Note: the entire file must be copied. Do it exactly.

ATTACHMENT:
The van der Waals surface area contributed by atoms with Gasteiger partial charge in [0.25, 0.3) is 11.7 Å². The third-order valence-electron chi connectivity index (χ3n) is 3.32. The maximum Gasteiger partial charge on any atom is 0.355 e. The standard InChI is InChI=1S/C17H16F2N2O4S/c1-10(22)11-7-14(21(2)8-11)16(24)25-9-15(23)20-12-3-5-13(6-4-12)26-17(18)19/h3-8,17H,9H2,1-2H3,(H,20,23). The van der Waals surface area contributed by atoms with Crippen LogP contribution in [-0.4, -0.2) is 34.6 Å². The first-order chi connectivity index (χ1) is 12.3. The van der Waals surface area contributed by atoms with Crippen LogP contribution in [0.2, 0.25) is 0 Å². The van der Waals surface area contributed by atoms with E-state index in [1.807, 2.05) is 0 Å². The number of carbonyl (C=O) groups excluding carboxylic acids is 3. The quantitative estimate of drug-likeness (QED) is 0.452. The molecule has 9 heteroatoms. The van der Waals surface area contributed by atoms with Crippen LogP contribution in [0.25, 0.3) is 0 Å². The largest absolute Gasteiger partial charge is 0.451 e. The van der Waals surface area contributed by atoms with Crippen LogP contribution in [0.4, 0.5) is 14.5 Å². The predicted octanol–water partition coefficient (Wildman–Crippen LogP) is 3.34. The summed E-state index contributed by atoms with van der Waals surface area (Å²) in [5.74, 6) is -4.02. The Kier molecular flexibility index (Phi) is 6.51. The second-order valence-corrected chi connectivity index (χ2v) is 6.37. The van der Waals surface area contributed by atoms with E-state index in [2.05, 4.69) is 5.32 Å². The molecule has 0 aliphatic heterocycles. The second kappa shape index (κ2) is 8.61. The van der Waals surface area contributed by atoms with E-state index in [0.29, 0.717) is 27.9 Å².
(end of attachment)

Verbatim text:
The van der Waals surface area contributed by atoms with Gasteiger partial charge in [0.25, 0.3) is 11.7 Å². The third-order valence-electron chi connectivity index (χ3n) is 3.32. The maximum Gasteiger partial charge on any atom is 0.355 e. The standard InChI is InChI=1S/C17H16F2N2O4S/c1-10(22)11-7-14(21(2)8-11)16(24)25-9-15(23)20-12-3-5-13(6-4-12)26-17(18)19/h3-8,17H,9H2,1-2H3,(H,20,23). The van der Waals surface area contributed by atoms with Crippen LogP contribution in [-0.4, -0.2) is 34.6 Å². The first-order chi connectivity index (χ1) is 12.3. The van der Waals surface area contributed by atoms with Crippen LogP contribution in [0.2, 0.25) is 0 Å². The van der Waals surface area contributed by atoms with E-state index in [1.807, 2.05) is 0 Å². The number of carbonyl (C=O) groups excluding carboxylic acids is 3. The quantitative estimate of drug-likeness (QED) is 0.452. The molecule has 9 heteroatoms. The van der Waals surface area contributed by atoms with Crippen LogP contribution in [0.25, 0.3) is 0 Å². The largest absolute Gasteiger partial charge is 0.451 e. The van der Waals surface area contributed by atoms with Crippen LogP contribution in [0.4, 0.5) is 14.5 Å². The predicted octanol–water partition coefficient (Wildman–Crippen LogP) is 3.34. The summed E-state index contributed by atoms with van der Waals surface area (Å²) in [5.74, 6) is -4.02. The Kier molecular flexibility index (Phi) is 6.51. The second-order valence-corrected chi connectivity index (χ2v) is 6.37. The van der Waals surface area contributed by atoms with E-state index in [2.05, 4.69) is 5.32 Å². The molecule has 0 aliphatic heterocycles. The second kappa shape index (κ2) is 8.61. The van der Waals surface area contributed by atoms with E-state index in [0.29, 0.717) is 27.9 Å².